The individual's medical record must reflect the medical necessity for the care provided. These medical records may include, but are not limited to: records from the professional provider's office, hospital, nursing home, home health agencies, therapies, and test reports.

The Company may conduct reviews and audits of services to our members, regardless of the participation status of the provider. All documentation is to be available to the Company upon request. Failure to produce the requested information may result in a denial for the service.
Guidelines

BENEFIT APPLICATION

Subject to the terms and conditions of the applicable benefit contract, upper gastrointestinal endoscopy is covered under the medical benefits of the Company’s products when the medical necessity criteria listed in this medical policy are met.

However, services that are identified in this policy as not medically necessary are not eligible for coverage or reimbursement by the Company.

US FOOD AND DRUG ADMINISTRATION (FDA) STATUS

Cellvixio (Mauna Kea Technologies) was approved by the FDA through the 510(k) process on October 23, 2015 for imaging of the internal microstructure of tissues during an endoscopic and laparoscopic surgical procedures.

Optiscan confocal endoscopic imaging system was approved by the FDA through the 510(k) process on March 5, 2010 for imaging of the internal microstructure of tissues in the anatomical track access by video endoscope, during endoscopic medical examination procedures.

Description

ESOPHAGOGASTRODUODENOSCOPY

Esophagogastroduodenoscopy (EGD), also known as an upper gastrointestinal (GI) endoscopy, involves examining the lining of the upper part of the gastrointestinal (GI) tract, which includes the esophagus, stomach, and duodenum (first portion of the small intestine). EGD involves the use of a thin, flexible tube called an endoscope, which has its own lens and light source and projects images on a video monitor.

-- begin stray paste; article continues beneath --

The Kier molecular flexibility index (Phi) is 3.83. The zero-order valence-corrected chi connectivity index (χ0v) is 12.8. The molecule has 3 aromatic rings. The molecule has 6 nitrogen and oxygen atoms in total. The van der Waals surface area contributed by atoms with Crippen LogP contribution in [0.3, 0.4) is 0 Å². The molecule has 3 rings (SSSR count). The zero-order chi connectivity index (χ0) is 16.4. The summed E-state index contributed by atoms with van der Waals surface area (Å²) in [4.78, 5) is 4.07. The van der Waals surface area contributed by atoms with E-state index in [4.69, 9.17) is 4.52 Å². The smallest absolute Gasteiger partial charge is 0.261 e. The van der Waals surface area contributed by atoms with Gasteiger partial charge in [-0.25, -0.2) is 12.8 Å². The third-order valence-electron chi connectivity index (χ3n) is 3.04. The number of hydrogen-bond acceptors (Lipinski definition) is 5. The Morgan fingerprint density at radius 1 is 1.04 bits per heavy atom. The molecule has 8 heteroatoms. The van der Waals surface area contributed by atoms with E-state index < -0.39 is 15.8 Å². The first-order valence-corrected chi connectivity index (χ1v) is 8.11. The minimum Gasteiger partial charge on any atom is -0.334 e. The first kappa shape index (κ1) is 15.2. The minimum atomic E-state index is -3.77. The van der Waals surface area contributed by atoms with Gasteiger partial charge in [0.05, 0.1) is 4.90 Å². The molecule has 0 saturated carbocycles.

An EGD is often indicated for evaluation and treatment of abdominal symptoms. Some diagnostic indications may include abdominal symptoms, difficulty and/or painful swallowing, GI bleed, esophageal reflux, and suspected neoplasm. Therapeutic indications may include stricture dilation, removal of foreign body, treatment of bleeding lesions, sclerotherapy of varices, and removal of selected lesions.

An EGD can evaluate, diagnosis, and manage various GI problems, including difficult or painful swallowing, pain in the stomach or abdomen, GI bleed, ulcers, and tumors. Tiny instruments can be passed through an opening in the endoscope to obtain tissue samples, coagulate bleeding sites, dilate or stretch a narrowed area, or perform other treatments.

EGD can be used to periodically monitor individuals with esophageal varices or premalignant conditions (i.e., Barrett’s esophagus, caustic ingestion, tylosis, gastric epithelial polyps, familial adenomatous polyposis, or hereditary nonpolyposis colorectal cancer).

ENDOSCOPIC RETROGRADE CHOLANGIOPANCREATOGRAPHY (ERCP)

An endoscopic retrograde cholangiopancreatography (ERCP) is a procedure that combines upper gastrointestinal (GI) endoscopy and x-rays to treat problems of the gallbladder, bile, and pancreatic ducts.